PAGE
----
Tripuí Male CR 2.39 2.44 2.51 3.76 2.31 3.67 3.67 1.81 1.35 1.19 1.15 1.14
CT sm sm sm st sm st st sm m m m m

Heterochromatic blocks were detected in the centromeric and pericentromeric regions of chromosomes, only in the specimens from the Fumaça locality. Heterochromatic patterns were similar in both sexes (Fig. 1). The Ag-NOR region was pericentromeric and located on the short arm of chromosome pair 6. However, in the PESB specimens, the Ag-NOR was restricted to only one chromosome in females. In addition to marking the chromosome pair 6, males from the Tripuí population showed an additional Ag-NOR in the subtelomeric region in the long arm on one homolog of chromosome pair 3 (Fig. 4). The presence of a secondary constriction associated with Ag-NOR was also detected in the chromosome pair 6, and sometimes it was evident in only one of the homologs.

FISH showed 18S rDNA sites in chromosome pair 6 in males and females from the Fumaça, PESB, and Sossego populations. Multiple tags for 18S rDNA FISH were also observed in a male of the Tripuí population, with markings restricted to one homolog in chromosome pair 3 and 4, and on both homologs of chromosome pair 6. The microsatellites repetitive DNA probe (GA)15 accumulated in the terminal region of all chromosomes (Fig. 5), whereas the (CAT)10 probe showed conspicuous accumulation in the terminal regions of all chromosomes, with additional markings in the centromeric regions of some chromosomes (Fig. 6).

Figure 5.

a–d. Male mitotic chromosomes of Ololygon tripui from different populations, labeled with the (GA)10 repetitive DNA probe. a Fumaça bPESBc Sossego d Tripuí. Bar = 10 µm.

Figure 6.

a–d. Male mitotic chromosome of Ololygon tripui from different populations, labeled with the (CAT)15 repetitive DNA probe. a Fumaça bPESBc Sossego d Tripuí. Bar = 10 µm.


The diploid number of 2n = 24 and FN = 48 observed in O. tripui was similar to those reported for all studied species of the genus and considered as a highly conserved character, which is shared with other genera within Hylidae (i.e. Scinax, Xenohyla Izecksohn, 1998, and Lysapsus Cope, 1862) (Suárez et al. 2013). However, our results suggest that other characters associated with Ololygon, may represent putative synapomorphy of species within the genus Ololygon: i) O. tripui showed the chromosome pair 1 and 2 submetacentric-like and the chromosome pair 6 subtelocentric-like as well as all karyologically studied species of the genus. In O. belloni Faivovich, Gasparini and Haddad, 2010, the chromosome pair 1 is metacentric, which is interpreted as a possible autapomorphy of this species (Peixoto et al. 2015); ii) Ag-NOR cistrons were identified on the chromosome pair 6 in all populations of O. tripui. These traits place the species of Ololygon as a chromosomally well-differentiated taxon from the species of Scinax. In the latter genus, the chromosome pair 1 and 2 are metacentric-like, the chromosome pair 6 is submetacentric-like; the Ag-NOR cistrons, as in most other hylids, usually occur on the chromosome pair 11. The only exception is S. alter (Lutz, 1973), which has terminal NORs on chromosome pair 3 (Nunes and Fagundes 2008, Cardozo et al. 2011, Peixoto et al. 2015). The genus Ololygon was recently resurrected from the genus Scinax (Duellman et al. 2016), based on molecular data. Our study demonstrates that chromosomal characters are also congruent with this taxonomical decision.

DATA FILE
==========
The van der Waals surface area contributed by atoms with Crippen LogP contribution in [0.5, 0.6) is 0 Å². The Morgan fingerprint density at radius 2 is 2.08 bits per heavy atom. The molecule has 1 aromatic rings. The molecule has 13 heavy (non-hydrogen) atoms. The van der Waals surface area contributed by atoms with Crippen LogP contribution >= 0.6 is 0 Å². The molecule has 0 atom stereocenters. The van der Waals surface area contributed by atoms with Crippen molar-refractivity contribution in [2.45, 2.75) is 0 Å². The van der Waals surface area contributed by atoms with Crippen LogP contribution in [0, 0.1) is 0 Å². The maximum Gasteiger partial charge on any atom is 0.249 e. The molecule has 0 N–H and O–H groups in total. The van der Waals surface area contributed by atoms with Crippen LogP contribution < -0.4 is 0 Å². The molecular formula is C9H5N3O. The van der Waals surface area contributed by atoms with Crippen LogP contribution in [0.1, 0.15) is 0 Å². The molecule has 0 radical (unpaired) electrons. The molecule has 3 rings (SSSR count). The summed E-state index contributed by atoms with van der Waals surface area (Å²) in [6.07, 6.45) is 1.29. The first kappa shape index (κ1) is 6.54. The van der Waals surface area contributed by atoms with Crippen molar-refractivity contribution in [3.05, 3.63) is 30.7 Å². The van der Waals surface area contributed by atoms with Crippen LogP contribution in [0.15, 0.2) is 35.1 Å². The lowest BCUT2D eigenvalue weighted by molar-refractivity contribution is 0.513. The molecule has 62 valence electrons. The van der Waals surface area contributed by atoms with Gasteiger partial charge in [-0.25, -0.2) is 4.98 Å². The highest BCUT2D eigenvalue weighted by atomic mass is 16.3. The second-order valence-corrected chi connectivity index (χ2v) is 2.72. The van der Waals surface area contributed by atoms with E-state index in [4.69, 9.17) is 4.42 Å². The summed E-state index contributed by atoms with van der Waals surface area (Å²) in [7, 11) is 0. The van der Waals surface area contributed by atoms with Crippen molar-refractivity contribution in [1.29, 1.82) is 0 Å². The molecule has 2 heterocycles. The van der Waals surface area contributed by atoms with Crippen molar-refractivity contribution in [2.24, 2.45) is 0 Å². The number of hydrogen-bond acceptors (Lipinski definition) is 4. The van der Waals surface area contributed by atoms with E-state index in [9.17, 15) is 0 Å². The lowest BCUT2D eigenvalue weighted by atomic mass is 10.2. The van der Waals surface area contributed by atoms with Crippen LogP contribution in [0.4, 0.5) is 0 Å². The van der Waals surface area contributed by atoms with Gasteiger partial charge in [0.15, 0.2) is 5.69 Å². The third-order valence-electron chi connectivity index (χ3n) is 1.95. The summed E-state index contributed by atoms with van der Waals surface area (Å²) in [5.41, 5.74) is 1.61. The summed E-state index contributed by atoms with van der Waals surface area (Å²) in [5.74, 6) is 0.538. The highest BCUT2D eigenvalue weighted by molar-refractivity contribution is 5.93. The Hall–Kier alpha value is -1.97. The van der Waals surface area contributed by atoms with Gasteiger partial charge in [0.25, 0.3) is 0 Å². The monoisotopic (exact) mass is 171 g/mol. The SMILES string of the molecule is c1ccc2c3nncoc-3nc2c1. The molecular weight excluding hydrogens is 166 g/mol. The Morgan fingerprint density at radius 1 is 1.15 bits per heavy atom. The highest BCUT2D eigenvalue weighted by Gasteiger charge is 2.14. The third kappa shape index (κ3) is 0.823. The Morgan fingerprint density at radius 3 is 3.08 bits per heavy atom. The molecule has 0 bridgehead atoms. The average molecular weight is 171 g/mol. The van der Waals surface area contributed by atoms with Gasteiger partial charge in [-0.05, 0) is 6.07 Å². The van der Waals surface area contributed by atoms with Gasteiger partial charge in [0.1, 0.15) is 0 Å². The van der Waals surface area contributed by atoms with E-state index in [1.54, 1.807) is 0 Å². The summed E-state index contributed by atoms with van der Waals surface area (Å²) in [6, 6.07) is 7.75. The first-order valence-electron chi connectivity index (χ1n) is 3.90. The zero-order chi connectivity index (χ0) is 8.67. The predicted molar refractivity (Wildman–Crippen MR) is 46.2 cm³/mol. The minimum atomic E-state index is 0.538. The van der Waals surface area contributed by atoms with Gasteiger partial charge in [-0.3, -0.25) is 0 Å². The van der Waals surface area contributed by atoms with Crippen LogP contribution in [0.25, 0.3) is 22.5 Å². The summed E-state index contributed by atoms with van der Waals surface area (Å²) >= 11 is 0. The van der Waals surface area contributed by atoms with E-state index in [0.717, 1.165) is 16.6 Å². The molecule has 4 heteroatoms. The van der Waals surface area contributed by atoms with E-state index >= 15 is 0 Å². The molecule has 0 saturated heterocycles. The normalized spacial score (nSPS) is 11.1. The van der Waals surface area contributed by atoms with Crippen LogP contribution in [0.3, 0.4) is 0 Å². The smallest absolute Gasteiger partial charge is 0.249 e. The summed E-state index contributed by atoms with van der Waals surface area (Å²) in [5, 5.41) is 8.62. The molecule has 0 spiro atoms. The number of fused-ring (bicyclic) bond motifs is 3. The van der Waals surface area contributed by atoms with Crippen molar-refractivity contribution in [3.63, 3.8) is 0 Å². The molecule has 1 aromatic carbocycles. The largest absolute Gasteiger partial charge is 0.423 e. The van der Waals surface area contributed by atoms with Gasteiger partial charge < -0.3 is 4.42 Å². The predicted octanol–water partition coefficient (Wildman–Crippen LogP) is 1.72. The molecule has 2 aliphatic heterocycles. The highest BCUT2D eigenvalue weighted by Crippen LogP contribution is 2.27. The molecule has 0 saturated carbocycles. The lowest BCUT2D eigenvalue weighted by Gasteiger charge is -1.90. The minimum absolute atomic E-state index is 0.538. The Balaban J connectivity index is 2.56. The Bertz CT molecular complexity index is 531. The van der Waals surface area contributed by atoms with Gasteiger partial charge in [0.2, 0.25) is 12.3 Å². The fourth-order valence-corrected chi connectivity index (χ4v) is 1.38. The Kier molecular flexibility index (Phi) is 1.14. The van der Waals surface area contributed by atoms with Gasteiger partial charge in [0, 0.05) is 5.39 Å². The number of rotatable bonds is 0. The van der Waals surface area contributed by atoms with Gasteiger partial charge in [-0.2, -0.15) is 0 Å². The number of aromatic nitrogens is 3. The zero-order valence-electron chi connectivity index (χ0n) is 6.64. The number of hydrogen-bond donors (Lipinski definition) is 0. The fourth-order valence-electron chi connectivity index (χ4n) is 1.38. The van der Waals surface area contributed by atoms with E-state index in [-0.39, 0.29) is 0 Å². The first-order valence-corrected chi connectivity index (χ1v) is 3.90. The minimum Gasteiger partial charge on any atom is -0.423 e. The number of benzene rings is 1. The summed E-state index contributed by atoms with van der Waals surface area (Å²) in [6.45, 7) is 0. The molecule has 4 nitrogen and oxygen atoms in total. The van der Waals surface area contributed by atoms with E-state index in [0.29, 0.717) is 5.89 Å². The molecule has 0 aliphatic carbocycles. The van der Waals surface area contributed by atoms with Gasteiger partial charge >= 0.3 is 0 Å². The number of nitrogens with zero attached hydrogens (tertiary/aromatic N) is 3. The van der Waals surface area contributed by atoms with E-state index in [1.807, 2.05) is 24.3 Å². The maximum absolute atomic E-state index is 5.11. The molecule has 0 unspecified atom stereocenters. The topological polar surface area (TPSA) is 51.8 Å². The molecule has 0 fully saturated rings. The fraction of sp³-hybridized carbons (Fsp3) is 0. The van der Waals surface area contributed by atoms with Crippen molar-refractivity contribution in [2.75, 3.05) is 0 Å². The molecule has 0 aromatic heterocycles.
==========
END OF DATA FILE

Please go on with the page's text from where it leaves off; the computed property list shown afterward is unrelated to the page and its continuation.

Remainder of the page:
The polymorphic presence of more than one pair of Ag-NOR cistrons in the Tripuí population of O. tripui have also been reported in other species of this genus (Cardozo et al. 2011). For instance, in O. rizibilis (Bokermann, 1964) Ag-NORs are present on chromosome pair 5 and 6 from two different populations, whereas in O. canastrensis, Ag-NORs occurs on chromosome pair 6 and 11 (Cardozo et al. 2011). In O. tripui, the secondary constriction, associated with NORs, was found in the interstitial region close to the centromeric region of chromosome pair number 6, but sometimes it was restricted to one member of this chromosome pair. In anurans, the correlation of Ag-NORs with secondary constriction is commonly observed (Barth et al. 2009) and characterizes Ololygon (Cardozo et al. 2011).

Markings obtained with 18S rDNA FISH revealed some chromosomal aspects that were not evident using the Ag-NOR protocol. Although high correlation was observed in the Fumaça and Sossego populations between the FISH and NOR banding patterns, in the PESB population this correlation was partial: only one homolog showed Ag-NOR banding, whereas both homologs bore 18S rDNA sites. Notably, in the Tripuí population, 18S rDNA sites were detected in one homolog of chromosome pair 3 and 4 and in both homologs of chromosome pair 6; Ag-NOR-banding was evident on one homolog of chromosome pair 3, and on the chromosome pair 6. Unlike Ag-NORs, FISH exposure of rDNA regions occurs regardless of previous interphase activation of this region, allowing to detect actual levels of polymorphisms between populations or species (Zurita et al. 1998). In fact, the results of the 18S rDNA FISH are more representative in PESB and Tripuí populations.